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Journal of the American Academy of Dermatology
Sous presse. Epreuves corrigées par l'auteur. Disponible en ligne depuis le vendredi 7 février 2020
Doi : 10.1016/j.jaad.2019.10.068
accepted : 25 October 2019
Lymphocytic thrombophilic arteritis and cutaneous polyarteritis nodosa: Clinicopathologic comparison with blinded histologic assessment
 

Robert I. Kelly, FACD a, Edmund Wee, MBBS (Hons) a, , Showan Balta, FRCPA b, Richard A. Williams, FRCPA b
a Department of Dermatology, St Vincent's Hospital Melbourne, Melbourne, Australia 
b Departments of Anatomical Pathology, St Vincent's Hospital Melbourne, Melbourne, Australia 

Reprint requests: Edmund Wee, MBBS (Hons), Department of Dermatology, St Vincent's Hospital Melbourne, 41 Victoria Parade, Fitzroy VIC 3065, Australia.Department of DermatologySt Vincent's Hospital Melbourne41 Victoria ParadeFitzroyVIC3065Australia
Abstract
Background

Lymphocytic thrombophilic arteritis (LTA), or macular lymphocytic arteritis, is defined by a primary lymphocytic vasculitis. However, the nosology of LTA has been controversial, with speculation that it may represent an indolent non–nodule-forming variant of cutaneous polyarteritis nodosa (cPAN).

Objective

This study compares the clinicopathologic features of patients with LTA or cPAN to assess if these conditions should be considered distinct entities.

Methods

This is a cross-sectional study of all LTA and cPAN cases at a single tertiary center using prospectively collected clinical data and blinded histologic assessment.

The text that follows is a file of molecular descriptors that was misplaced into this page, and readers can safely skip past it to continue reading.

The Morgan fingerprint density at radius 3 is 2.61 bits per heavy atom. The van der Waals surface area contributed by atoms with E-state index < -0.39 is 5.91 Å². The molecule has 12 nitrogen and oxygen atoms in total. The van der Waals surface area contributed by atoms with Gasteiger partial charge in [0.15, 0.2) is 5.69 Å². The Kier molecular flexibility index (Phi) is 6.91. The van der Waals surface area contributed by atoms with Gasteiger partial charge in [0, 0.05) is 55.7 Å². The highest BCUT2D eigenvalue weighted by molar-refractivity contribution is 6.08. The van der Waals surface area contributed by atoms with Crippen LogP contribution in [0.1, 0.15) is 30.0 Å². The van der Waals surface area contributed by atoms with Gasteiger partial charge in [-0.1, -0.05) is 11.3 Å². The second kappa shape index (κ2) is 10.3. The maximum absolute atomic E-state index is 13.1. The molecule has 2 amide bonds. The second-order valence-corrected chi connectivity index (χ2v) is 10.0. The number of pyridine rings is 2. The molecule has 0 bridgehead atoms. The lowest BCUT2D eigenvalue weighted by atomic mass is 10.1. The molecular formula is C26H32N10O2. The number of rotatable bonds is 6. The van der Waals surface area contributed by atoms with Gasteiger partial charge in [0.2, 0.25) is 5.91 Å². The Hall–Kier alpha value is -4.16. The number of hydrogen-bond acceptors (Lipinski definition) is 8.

Results

The study included 17 patients with LTA and 13 patients with cPAN. Clinically, cases of LTA were distinguished by a more widespread pattern of livedo racemosa, which was noninfiltrated and asymptomatic. In contrast, cPAN was associated with localized starburst livedo, purpura, and episodic features including nodules, pain, and large inflammatory ulcers. When patients were separated according to the presence (>5%) or paucity (≤5%) of neutrophils on blinded histology review, they had distinct clinical features and differences in disease course.

Limitations

This was a single-center study.

Conclusion

Our data support the classification of LTA and cPAN as separate entities rather than a spectrum of the same disorder and highlight the importance of clinicopathologic correlation in distinguishing these conditions.

The full text of this article is available in PDF format.

Key words : cutaneous polyarteritis nodosa, livedo racemosa, lymphocytic thrombophilic arteritis, lymphocytic vasculitis



 Funding sources: None.
 Conflicts of interest: None disclosed.



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